Survey reveals social satisfaction levels of senior citizens during isolation

Survey reveals social satisfaction levels of senior citizens during isolation
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A survey from the Singapore Management University revealed low social satisfaction levels of senior citizens during isolation.

Findings showed that social isolation during the circuit breaker period showed lower social satisfaction levels for senior citizens.

Social satisfaction levels dropped by about 4 per cent in May when compared with data from January.

Based on a monthly survey of about 7,500 people aged between 55 and 75, senior citizens living with others still recorded satisfaction levels that fell to the pre-circuit breaker levels of peers living alone. On the other hand, senior citizens who are living alone had even lower satisfaction levels as distancing restrictions made it harder for them to connect with friends and the community.

Satisfaction levels have rebounded after the circuit breaker period as of July. The coronavirus findings from the May to July iterations of the longitudinal Singapore Life Panel survey, held by SMU’s Centre for Research on Successful Ageing (Rosa), were presented at a media briefing by centre director Paulin Straughan.

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According to Prof Straughan, a sociologist and former Nominated Member of Parliament, as Singapore’s population grows older, the proportion of those who remain single and live alone will expand.

She stressed the importance of redesigning society and help every Singaporean, regardless of their situation, look forward to retiring gracefully.

She recommends living arrangements that provide an enclave of social support for senior citizens even if they are in the privacy of their own houses.

Results also revealed the impact of a digital gap on the well-being of senior citizens, with those who used communication technology manifesting higher levels of satisfaction and well-being as well as a lower sense of social isolation.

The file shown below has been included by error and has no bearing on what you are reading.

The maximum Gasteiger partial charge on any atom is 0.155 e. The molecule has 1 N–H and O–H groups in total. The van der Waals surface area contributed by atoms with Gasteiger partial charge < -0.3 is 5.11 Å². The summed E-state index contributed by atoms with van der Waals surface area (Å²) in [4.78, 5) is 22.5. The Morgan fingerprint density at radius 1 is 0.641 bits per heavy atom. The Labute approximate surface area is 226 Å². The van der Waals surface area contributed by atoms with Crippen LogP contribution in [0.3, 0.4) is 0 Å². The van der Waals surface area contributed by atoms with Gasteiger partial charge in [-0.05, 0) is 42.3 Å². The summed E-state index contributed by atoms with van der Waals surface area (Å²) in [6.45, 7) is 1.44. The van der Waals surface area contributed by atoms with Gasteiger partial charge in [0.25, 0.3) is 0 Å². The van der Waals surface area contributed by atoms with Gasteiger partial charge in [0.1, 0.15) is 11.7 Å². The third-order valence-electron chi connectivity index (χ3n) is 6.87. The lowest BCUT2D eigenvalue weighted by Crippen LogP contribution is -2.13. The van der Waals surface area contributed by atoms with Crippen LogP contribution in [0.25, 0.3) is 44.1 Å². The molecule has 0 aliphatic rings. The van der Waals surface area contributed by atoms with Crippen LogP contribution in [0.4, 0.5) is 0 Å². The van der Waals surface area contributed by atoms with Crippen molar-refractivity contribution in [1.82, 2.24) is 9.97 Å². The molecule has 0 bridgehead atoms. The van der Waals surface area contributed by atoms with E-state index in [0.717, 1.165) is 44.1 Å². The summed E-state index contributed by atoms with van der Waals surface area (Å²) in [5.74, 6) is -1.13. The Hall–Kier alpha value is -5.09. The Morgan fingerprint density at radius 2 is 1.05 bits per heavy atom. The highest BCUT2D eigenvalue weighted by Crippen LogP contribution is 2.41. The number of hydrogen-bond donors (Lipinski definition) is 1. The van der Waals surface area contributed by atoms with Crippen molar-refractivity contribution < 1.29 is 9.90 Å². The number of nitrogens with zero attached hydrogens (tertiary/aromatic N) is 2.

Moreover, the survey uncovered the unforeseen income loss faced by older Singaporeans during the pandemic.

People in their late 60s and 70s remained concerned about employment and employability, accoridngto Prof Straughan.

“We’ve talked about upskilling and rescaling and that’s important for the younger mid-lifers. However, for older adults, I do think that we need to take a more novel approach,” she noted.

She called on parties to come up with opportunities for those with years of experience and unique skills.

Quality of life

With the survey’s findings, the researchers will have a meeting with representatives from the Government and social service agencies to evaluate Covid-19 policies and existing initiatives as well as the development of new approaches to addressing issues experienced by senior citizens.

Speaker of Parliament Tan Chuan-Jin stressed the importance of research in this subject since one in four Singaporeans will be 65 or older by 2030.

“We need to ensure that the quality of life for those who are ageing is looked after… It’s not just about the healthcare system. It’s also about living life healthily, physically and from a mental health perspective, being engaged,” said Mr Tan, who is also chairman of the People’s Action Party Seniors Group.

Prof Straughan said: “What we want to do is work together with government and related agencies which have a similar mission, and that is to advance the well-being of older Singaporeans and to advance propositions that can help us… to spend more of our extended lifespan in a healthy state.”

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